It is a good idea to check your credit report every year. It is not uncommon for there to be mistakes and omissions on your credit report and these errors can cost you by increasing your interest rate and can even impair your ability to qualify for a loan. By checking your report at least once a year, you can take action to have these mistakes corrected.
Table of Contents
Why is it necessary to get a copy of your credit report?
Lending institutions such as banks use the information on your credit report to determine if you qualify for loans and at what interest rate. Inaccurate information can affect your ability to obtain credit or the interest rate that you are charged. Checking your credit report can also alert you to any identity theft that has taken place.
In Canada, there are two credit reporting agencies: Equifax and TransUnion. They each allow you to get one free credit report by mail every year. To ensure that the information is accurate, we recommend you alternate between the two agencies every 6 months. For instance, if you get your free Equifax report every January, get your free TransUnion report in every June.
If you would like more information on what is on your credit report, download our free Credit Rebuilding 101 ebook.
How do Equifax and TransUnion obtain their information?
Lenders provide Equifax and TransUnion with the details of the debts held with them. This includes the debtor’s contact information, the balance on the account, and payment history, including any late payments. Mistakes can occur when lenders send incorrect information, or on data entry.
If you have filed a consumer proposal or bankruptcy, the Office of the Superintendent of Bankruptcy will send the credit bureaus the date you filed, the name of your licensed insolvency trustee, and if you have been discharged. Your trustee does not and cannot provide your bankruptcy or consumer proposal information to Equifax and TransUnion.
What happens if there is an error on my credit report?
While both Equifax and TransUnion have a dispute resolution process, the perceived lack of control that a person has over his or her own credit report can be frustrating. A creditor or agency can place incorrect information on your credit report, but it is up to you to prove to the credit bureaus that the information is wrong.
Read through your report for these common mistakes:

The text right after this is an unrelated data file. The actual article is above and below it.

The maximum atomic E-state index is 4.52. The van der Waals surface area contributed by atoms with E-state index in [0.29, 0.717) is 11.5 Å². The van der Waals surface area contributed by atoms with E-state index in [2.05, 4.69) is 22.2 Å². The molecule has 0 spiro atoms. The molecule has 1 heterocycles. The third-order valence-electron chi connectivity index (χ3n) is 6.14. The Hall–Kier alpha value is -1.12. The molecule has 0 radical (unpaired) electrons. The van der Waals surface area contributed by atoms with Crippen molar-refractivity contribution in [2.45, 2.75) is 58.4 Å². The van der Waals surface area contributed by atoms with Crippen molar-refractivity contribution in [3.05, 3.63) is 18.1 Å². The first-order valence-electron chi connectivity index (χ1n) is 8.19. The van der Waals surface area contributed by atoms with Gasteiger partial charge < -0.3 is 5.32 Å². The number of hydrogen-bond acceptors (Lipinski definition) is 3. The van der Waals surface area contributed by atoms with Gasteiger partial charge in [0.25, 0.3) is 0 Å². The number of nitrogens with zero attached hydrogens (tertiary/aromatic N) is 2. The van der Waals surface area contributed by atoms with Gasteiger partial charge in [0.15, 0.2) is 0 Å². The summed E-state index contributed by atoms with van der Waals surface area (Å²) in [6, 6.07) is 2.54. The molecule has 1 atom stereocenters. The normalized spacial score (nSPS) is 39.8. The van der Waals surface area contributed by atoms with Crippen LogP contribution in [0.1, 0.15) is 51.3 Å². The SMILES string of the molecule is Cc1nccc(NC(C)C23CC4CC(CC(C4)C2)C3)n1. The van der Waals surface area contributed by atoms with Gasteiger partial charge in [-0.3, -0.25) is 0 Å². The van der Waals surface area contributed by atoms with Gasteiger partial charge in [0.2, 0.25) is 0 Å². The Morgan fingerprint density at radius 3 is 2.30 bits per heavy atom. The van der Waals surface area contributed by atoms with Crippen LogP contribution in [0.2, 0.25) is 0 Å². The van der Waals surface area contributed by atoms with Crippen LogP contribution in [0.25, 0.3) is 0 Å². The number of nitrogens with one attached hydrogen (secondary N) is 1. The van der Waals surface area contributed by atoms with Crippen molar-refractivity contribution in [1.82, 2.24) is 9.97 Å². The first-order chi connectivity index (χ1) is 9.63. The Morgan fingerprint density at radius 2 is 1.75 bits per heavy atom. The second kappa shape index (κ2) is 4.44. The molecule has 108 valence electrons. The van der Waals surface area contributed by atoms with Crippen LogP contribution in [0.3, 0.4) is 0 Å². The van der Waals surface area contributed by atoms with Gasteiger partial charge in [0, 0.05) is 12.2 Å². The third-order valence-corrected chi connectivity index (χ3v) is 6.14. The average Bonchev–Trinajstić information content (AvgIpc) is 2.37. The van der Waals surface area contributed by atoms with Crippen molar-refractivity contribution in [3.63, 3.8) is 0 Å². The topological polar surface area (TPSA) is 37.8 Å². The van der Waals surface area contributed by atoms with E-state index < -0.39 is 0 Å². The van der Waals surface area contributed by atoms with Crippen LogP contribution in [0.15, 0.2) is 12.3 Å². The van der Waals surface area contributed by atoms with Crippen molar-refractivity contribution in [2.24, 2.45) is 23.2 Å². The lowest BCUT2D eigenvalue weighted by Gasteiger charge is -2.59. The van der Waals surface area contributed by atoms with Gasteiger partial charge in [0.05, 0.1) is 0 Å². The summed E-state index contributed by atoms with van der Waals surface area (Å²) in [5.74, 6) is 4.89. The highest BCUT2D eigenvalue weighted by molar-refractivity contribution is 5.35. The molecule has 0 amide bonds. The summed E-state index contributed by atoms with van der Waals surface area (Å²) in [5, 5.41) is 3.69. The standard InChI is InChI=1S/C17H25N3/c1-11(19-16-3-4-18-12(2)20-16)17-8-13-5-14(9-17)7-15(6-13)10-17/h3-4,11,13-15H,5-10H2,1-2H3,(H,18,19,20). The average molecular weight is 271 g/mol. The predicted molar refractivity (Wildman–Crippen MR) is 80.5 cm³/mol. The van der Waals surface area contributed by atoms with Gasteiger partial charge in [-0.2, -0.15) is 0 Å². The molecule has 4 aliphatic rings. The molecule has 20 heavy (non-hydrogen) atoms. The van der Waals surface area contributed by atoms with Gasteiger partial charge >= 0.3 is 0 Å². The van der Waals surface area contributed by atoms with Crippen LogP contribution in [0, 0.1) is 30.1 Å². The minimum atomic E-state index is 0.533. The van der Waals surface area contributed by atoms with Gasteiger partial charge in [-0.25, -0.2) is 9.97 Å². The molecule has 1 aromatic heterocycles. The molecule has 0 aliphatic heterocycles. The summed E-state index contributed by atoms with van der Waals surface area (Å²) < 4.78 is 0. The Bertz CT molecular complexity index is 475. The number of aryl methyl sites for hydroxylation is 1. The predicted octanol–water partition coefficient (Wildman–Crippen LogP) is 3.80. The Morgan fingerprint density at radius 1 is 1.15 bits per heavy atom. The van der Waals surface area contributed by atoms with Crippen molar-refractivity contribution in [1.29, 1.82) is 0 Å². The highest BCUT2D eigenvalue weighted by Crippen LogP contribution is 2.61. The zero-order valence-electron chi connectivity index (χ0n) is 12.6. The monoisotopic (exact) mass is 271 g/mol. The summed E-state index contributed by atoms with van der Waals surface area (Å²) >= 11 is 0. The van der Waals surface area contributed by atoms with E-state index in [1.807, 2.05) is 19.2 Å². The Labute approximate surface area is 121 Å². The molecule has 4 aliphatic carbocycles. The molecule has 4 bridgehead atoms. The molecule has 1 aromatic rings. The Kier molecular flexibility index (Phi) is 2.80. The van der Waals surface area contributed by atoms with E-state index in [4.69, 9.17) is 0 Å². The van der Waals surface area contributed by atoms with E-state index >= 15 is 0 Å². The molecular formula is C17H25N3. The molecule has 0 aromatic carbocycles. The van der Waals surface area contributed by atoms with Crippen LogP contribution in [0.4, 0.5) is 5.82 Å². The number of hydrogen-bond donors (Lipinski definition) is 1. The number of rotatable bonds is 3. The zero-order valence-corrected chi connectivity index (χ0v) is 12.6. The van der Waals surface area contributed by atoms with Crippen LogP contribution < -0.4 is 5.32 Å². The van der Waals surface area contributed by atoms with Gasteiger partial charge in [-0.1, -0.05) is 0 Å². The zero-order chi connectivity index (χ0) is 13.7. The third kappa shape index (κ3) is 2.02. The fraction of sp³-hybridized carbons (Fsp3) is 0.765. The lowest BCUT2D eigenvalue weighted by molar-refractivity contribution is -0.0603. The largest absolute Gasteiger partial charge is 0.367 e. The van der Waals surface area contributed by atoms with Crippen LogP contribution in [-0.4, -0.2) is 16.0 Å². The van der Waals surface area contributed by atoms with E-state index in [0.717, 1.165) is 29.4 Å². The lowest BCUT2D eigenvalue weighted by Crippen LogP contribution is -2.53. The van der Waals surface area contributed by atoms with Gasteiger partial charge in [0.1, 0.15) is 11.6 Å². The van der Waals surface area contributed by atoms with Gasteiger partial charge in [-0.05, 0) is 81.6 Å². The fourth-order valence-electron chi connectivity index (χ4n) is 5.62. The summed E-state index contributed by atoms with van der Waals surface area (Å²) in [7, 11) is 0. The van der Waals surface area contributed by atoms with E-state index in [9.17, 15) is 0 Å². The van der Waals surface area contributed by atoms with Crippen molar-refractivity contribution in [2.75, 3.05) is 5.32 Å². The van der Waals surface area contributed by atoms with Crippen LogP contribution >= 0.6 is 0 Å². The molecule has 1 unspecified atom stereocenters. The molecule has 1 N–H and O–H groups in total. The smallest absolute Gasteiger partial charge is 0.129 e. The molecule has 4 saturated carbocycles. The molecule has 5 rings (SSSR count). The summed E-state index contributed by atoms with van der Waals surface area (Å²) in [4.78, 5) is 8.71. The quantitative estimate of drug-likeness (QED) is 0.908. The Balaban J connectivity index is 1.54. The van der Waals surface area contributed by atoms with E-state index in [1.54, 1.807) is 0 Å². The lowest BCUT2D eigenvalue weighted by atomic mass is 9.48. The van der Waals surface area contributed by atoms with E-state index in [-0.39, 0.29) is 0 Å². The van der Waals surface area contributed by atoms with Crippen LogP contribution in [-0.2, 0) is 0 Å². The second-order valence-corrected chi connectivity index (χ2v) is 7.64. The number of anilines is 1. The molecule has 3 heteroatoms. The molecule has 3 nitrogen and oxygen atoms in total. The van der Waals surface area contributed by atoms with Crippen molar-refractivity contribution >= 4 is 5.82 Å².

- Incorrect name, address, birth date, phone number and other personal information than can mean your lender can’t identify the correct credit report when you apply for a loan or when they report information to the credit bureau.
- Review your list of accounts, balances, payment history and account status. Look for incorrect statements of missed or late payments.
- If you have filed insolvency the notice will appear under the public records section of your credit report. Ensure that the date of filing, and completion or discharge date is accurate.
- Review the list of credit inquiries and ensure you authorized each lender to access your credit report. Unauthorized inquiries could be a sign of possible credit fraud.
Remove the errors by following these steps
1. Gather your paperwork
Gather documents to support your position. If your credit report lists an overdue credit card, but the balance owing is zero, send Equifax and TransUnion a copy of the credit card bill showing the zero balance.
If the credit report notice period has expired after completion of your proposal or bankruptcy and the information has not been removed from your credit report, obtain a copy of your certificate of completion or discharge papers from your licensed insolvency trustee.
2. Contact Equifax and TransUnion
If you have obtained a copy of your credit report the last page usually contains the dispute resolution form that you need to complete and forward to the credit bureau along with any documentation. The forms can also be found online here: Equifax dispute resolution and TransUnion dispute resolution.
We recommend you mail a copy of your dispute resolution and keep copies of all information for your own records until you have confirmed the report has been corrected.
It may take a month or two for the credit bureau to confirm your information. If they can verify the information you provided with the lender, they will correct the error. You should check your credit report once again after this period to ensure that all errors have been corrected.
3. Contact the lender
If the mistake originated with your lender when the reported to the credit bureau, contact them and ask them to update their file. This is important to avoid having the same mistake forwarded to the credit bureau a second time.
Make sure to get proof that they updated their information. If you are still not satisfied with the results, you can file a complaint with the Ministry of Government and Consumer Services.
4. Avoid credit repair services
Also, be wary of companies that offer to remove negative information from your credit report for a fee. If there are errors, Equifax and TransUnion will fix them. Negative information stays on your record for a certain period of time and paying a fee will not remove the negative information early.
You should also carefully read the fine print on any company or loan product that offers a quick fix credit repair. Many of these programs or credit repair loans do not work as advertised and you can easily repair your credit on your own without these services at a much lower cost to you.